Prudent use of antibiotics
All antibiotics must be used prudently with the aim to optimise therapeutic efficacy and minimise the risk of development of antibiotic resistance. Antibiotics must not be used prophylactically. Where antibiotics are to be used, it must be for the treatment of known infections under veterinary advice.
The prudent use of antimicrobials, particularly those identified as critically important for the treatment of human disease, will help to ensure that antibiotics remain effective for disease treatment in the future.
Avoidance of growth promoting hormones
Growth promoting hormones (HGPs) must not be used.
Avoidance of recombinant bovine somatotrophin (rBST)
We do not support the use of recombinant bovine somatotrophin (rBST) to increase milk production.
Avoidance of close confinement
Close confinement of any animals in our supply chain must be avoided.
Pasture-based farming, where cows graze outside on grass, is the most common approach used in our supply chain. To qualify for our Grass and Pasture-Fed Standard, the cows on supplying farms must spend at least 90% of their time on pasture.
When housed, dairy cattle must have accommodation which is dry, well ventilated and draught free. Each cow must have sufficient space to lie down comfortably to achieve adequate resting time.
The practice of rearing animals using close confining individual calf/veal crates is not acceptable for animals supplying milk to Fonterra.
Tethering should be avoided wherever possible, and no animlas supplying Fonterra are to be permanently tethered. If dairy cattle must be tethered or tie stalled, they must, at a minimum, be able to lie down and stand up unimpeded.
Avoidance of permanent physical alterations
Routine tail shortening of dairy cows or calves is not permitted. Tails must not be docked unless significant medical conditions require this to occur. In this circumstance, docking must be performed under the supervision of a veterinarian.
Fonterra supports the move towards cattle born without horns (polled animals) but we recognise that this remains rare in dairy cattle. When polled animals are not available, disbudding before the horn is formed is preferred to the de-horning of older animals, or leaving cattle with horns. Horns can be a welfare risk for other animals and humans caring for the animals. De-horning or disbudding must be performed with appropriate concurrent pain relief.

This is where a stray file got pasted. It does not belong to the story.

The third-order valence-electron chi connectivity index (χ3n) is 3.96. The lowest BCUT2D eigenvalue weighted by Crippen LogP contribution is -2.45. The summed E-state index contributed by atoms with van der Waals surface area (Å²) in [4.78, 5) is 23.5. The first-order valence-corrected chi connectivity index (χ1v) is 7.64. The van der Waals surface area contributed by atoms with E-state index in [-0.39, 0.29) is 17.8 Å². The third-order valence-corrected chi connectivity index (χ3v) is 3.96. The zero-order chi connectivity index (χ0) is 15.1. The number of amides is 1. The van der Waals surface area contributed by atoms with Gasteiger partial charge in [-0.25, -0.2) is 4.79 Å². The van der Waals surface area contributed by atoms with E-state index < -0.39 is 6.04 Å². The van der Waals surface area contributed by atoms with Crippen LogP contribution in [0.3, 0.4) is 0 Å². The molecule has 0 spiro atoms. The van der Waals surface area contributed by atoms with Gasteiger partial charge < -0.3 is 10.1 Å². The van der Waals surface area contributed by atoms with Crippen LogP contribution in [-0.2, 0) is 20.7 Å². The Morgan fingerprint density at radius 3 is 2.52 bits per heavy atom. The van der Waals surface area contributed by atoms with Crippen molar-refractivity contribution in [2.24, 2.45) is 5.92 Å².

Castration and shortening of the scrotum of dairy bull calves should be carried out at a young
age with techniques which minimise acute and long-term pain or discomfort. When castrating animals over the age of six months, appropriate concurrent pain relief must be used.
End of life care
All animals associated with our supply chain must be humanely slaughtered and this process should always include the use of pre-slaughter stunning, unless for religious or ritual purposes.
Limiting long distance transportation of live animals
Long distance transportation of live animals should be avoided wherever possible.
If a journey of more than 8 hours by road or rail is necessary, then appropriate measures need to be taken to ensure animals have adequate rest.
Recommended Best Practice:
a) All animals should be transported for the shortest possible time, especially animals which are young, pregnant, at peak lactation, or at the end of their production lives.
b) The duration of travel for young animals must not be longer than 12 hours.
c) Unnecessary transport should be avoided and if animals are to be killed, they should, if possible, be killed at the nearest facility.
Fonterra is opposed to the practice of using animals and/or their progeny which have been subject to genetic engineering or have been cloned.